One can certainly make the case that this here is just a long overdue correction in an extended market. And this may well be the case, but as I outlined this weekend it may not be as markets hit a key technical zone:
And tech looks auspiciously close to repeating the sins of the past:
Ironically all of this coming on the heels of flashy magazine covers eerily similar to the ones of 20 years ago:
Business week Feb 14, 2000: “Time to celebrate. This month, the current economic expansion became the longest in U.S. history. The boom has done more than create millions of new jobholders and stock owners. It has also restored the public’s confidence" pic.twitter.com/89RMUl1fUR
— Sven Henrich (@NorthmanTrader) February 20, 2020
And now gains are disappearing faster then they came on the coronavirus everybody again dismissed as temporary. After over 10 years of non stop central bank intervention investors have become trained to ignore all bad news as central bankers always managed to distort the price discovery equation and made ‘by the dip’ the new age religion. This is the legacy central banks have created and now retail has finally jumped in hook, line and sinker into the largest economic market disconnect in history:
158.9% last week. Well done.
Who knows, maybe central banks succeed again and that is certainly part of the binary outcome equation to consider here in 2020. More rate cuts, more QE, more stimulus, it’s all coming.
But know this: If they lose control and this virus is not contained we’re staring at a rapidly deteriorating global economy which could easily trigger a global recession. No QE can fix this if the global supply chain shuts down. The real tragedy:
Imagine central bank reckless pedal to the metal interventions trapped everyone long into historic valuations and now an unforeseen trigger pushes the global economy into a recession with central banks already all in.
— Sven Henrich (@NorthmanTrader) February 24, 2020
And that’s why it’s worse. They’ve already stimulated for over 10 years. Due to their failure to normalize they’ve left themselves weak with little incremental stimulus to offer. Sure they can cut a few more times, but it took over 500 basis points in cuts to stop the bleeding in 2000 and 2007.
Well, here we are:
More debt ever, with precious little ammunition to deal with a real downturn. Well done.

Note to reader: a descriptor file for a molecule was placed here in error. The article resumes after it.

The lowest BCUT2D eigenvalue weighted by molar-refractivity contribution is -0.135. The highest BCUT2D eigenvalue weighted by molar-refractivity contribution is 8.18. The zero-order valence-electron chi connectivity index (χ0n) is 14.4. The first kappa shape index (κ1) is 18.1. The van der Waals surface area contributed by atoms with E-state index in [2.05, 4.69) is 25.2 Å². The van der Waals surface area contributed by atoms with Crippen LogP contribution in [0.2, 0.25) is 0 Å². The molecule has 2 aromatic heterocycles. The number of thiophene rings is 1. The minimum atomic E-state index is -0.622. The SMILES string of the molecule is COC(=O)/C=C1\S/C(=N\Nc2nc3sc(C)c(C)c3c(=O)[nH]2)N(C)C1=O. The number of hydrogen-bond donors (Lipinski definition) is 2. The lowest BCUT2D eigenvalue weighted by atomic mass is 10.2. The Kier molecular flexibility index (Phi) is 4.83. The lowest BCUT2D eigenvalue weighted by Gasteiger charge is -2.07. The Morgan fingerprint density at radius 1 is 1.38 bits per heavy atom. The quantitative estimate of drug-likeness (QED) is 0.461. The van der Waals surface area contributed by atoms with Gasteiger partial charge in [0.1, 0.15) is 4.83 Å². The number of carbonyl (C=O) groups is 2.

So yes, let’s all hope this virus that has now migrated globally gets contained quickly. So far that does not appear to be the case and the message from WHO is concerning:
What’s so scary to everyone is the fact that we don’t know anything about the virus. We don’t know exactly how it transmits. We don’t know if we’ll have a vaccine within 12-18 months.
— Julianna Tatelbaum (@CNBCJulianna) February 24, 2020
Which is what I said 2 weeks ago:
Nobody has a clue how bad this coronavirus situation really is.
— Sven Henrich (@NorthmanTrader) February 13, 2020
Nobody knows and with over 7.5 billion people on the planet there’s really no script for this. And yet investors ignored it all hoping the Fed’s liquidity will trump it all. It hasn’t, if anything it looks like a massive potential trap now.
I do hope they figure it out soon, nobody wants to deal with a pandemic. So far stocks are down only about 4%-5% from last week’s all time highs and are short term oversold, but valuations have not anywhere near priced in a global recession.
So 2020 then becomes a binary proposition: Either this virus gets contained in short order and its impact will be indeed temporary or it won’t. That’s not in any of our control. If it gets controlled then yes central banks can kick the can again and be left with even less ammunition for when the next crisis hits which is not exactly an encouraging message in the longer term.
But if this is not controlled then we’re staring at a global recession in which case the yield curve that everybody ignored has a stern message: It’s not different this time, it never was. And given the global structural backdrop in debt, valuations, demographics and tired central bank policies: It’s worse, much worse.
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